(Source: onrepeattttt, via fatuglyasianboy)
(Source: arbore-de-rosa, via fatuglyasianboy)
(Source: hotlikesauce, via fatuglyasianboy)
Lake Garda, Italy (by aragost)
(Source: all-things-bright-and-beyootiful, via fatuglyasianboy)
(Source: psychoceans, via fatuglyasianboy)
(Source: pureblindingcolour, via amethyst-scars)
(Source: infinitee-beaches, via fatuglyasianboy)
(Source: butterflieswhispertodeath, via sisterhimalaya)
Brazilian Indians forced to leave mega-dam site
© Survival International
The Brazilian authorities have evicted Indians from the Belo Monte dam site, where they were protesting for their land rights.
Representatives of eight tribes had been occupying the area, demanding that the government respect their right to their ancestral land and to be consulted about projects that will affect them, and that the construction be stopped immediately.
The government initially responded to the protest by preventing journalists, lawyers, and food entering the occupation site. A judge then ruled that the Indians could be forcefully removed.
Belo Monte is currently being built despite widespread opposition by thousands of indigenous people, who warn it will devastate their land and reduce fish stocks, a crucial part of their diet.
Its construction was illegally approved, without the consent of the local population.
The Indians, including representatives of the Kayapó, Arara, Juruna and Asurini tribes, have held numerous protests in recent years, and have stated that they will defend their lands against the project at all costs. They have warned that if the construction goes ahead, the Xingu river will become ‘a river of blood’.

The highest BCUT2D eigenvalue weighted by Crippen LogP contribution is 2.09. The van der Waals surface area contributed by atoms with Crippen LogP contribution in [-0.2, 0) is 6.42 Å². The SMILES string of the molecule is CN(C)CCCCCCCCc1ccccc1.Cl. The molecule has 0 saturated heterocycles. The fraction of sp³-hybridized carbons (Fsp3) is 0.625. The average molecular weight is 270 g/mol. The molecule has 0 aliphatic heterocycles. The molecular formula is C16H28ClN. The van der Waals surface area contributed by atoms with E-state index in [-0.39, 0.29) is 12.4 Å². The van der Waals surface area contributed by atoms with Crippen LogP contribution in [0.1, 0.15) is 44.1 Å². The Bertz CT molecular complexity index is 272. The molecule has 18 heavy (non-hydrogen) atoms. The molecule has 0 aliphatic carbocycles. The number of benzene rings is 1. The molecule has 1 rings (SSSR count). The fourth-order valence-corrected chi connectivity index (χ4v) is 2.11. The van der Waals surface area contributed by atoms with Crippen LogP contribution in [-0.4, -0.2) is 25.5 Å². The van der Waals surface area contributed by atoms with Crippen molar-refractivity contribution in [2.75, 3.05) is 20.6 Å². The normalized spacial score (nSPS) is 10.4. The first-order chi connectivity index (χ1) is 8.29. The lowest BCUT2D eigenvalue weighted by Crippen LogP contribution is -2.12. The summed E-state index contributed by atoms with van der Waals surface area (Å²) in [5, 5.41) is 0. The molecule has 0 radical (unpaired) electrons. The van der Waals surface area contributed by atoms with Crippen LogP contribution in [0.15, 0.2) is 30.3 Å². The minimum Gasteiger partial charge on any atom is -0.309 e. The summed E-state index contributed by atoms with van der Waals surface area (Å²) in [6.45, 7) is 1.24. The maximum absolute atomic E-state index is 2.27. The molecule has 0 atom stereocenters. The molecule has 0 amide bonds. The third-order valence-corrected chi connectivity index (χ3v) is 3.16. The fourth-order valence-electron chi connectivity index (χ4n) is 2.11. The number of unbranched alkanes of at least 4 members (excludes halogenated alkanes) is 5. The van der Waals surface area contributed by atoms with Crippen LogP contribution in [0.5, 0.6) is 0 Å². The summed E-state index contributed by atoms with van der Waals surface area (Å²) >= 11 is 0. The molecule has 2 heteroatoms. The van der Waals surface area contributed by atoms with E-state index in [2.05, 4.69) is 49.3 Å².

In an open letter published on 2 May they declared ‘We are the people who live in the rivers where you want to build dams. We are the Munduruku, Juruna, Kayapó, Xipaya, Kuruaya, Asurini, Parakanã, Arara, fishermen and peoples who live in riverine communities. We are Amazonian peoples and we want the forest to stand. We are Brazilians. The river and the forest are our supermarket. Our ancestors are older than Jesus Christ.’
q’d at school ☆
(Source: ibarradas21, via comeindoingcartwheels)
This poster was printed and distributed in the US in 1991.
should be redistributed today
(Source: thesmellofmypyjama, via luciabereenice)
Training teaches how to carry out a specific task more efficiently and reliably. Education, on the other hand, opens and enriches a person’s mind. To train a person, you need know nothing about who they really are, or what they love, or why. Education reaches out to embrace the whole person. Historically, we have treated money as a matter of training, rather than education in its wider and more dignified sense. — What the philosophy of education teaches us about worrying less about money. (via explore-blog)
(Source: , via explore-blog)